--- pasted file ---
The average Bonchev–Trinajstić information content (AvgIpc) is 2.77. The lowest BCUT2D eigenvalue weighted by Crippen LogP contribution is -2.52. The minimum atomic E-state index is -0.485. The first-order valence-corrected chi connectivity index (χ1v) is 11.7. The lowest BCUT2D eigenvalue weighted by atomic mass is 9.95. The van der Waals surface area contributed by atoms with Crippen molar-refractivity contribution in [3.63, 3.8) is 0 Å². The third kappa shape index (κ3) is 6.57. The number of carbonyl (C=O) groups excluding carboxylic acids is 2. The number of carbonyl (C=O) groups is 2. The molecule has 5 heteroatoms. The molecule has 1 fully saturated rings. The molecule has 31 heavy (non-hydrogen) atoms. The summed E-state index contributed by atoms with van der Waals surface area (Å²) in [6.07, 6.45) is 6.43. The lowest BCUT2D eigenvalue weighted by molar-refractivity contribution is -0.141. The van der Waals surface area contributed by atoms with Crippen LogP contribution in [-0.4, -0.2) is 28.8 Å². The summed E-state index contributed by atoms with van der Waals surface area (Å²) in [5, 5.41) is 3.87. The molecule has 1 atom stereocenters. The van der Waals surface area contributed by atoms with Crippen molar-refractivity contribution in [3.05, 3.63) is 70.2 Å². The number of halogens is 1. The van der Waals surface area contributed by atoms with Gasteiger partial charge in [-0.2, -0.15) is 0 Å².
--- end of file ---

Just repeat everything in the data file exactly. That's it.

The average Bonchev–Trinajstić information content (AvgIpc) is 2.77. The lowest BCUT2D eigenvalue weighted by Crippen LogP contribution is -2.52. The minimum atomic E-state index is -0.485. The first-order valence-corrected chi connectivity index (χ1v) is 11.7. The lowest BCUT2D eigenvalue weighted by atomic mass is 9.95. The van der Waals surface area contributed by atoms with Crippen molar-refractivity contribution in [3.63, 3.8) is 0 Å². The third kappa shape index (κ3) is 6.57. The number of carbonyl (C=O) groups excluding carboxylic acids is 2. The number of carbonyl (C=O) groups is 2. The molecule has 5 heteroatoms. The molecule has 1 fully saturated rings. The molecule has 31 heavy (non-hydrogen) atoms. The summed E-state index contributed by atoms with van der Waals surface area (Å²) in [6.07, 6.45) is 6.43. The lowest BCUT2D eigenvalue weighted by molar-refractivity contribution is -0.141. The van der Waals surface area contributed by atoms with Crippen LogP contribution in [-0.4, -0.2) is 28.8 Å². The summed E-state index contributed by atoms with van der Waals surface area (Å²) in [5, 5.41) is 3.87. The molecule has 1 atom stereocenters. The van der Waals surface area contributed by atoms with Crippen molar-refractivity contribution in [3.05, 3.63) is 70.2 Å². The number of halogens is 1. The van der Waals surface area contributed by atoms with Gasteiger partial charge in [-0.2, -0.15) is 0 Å².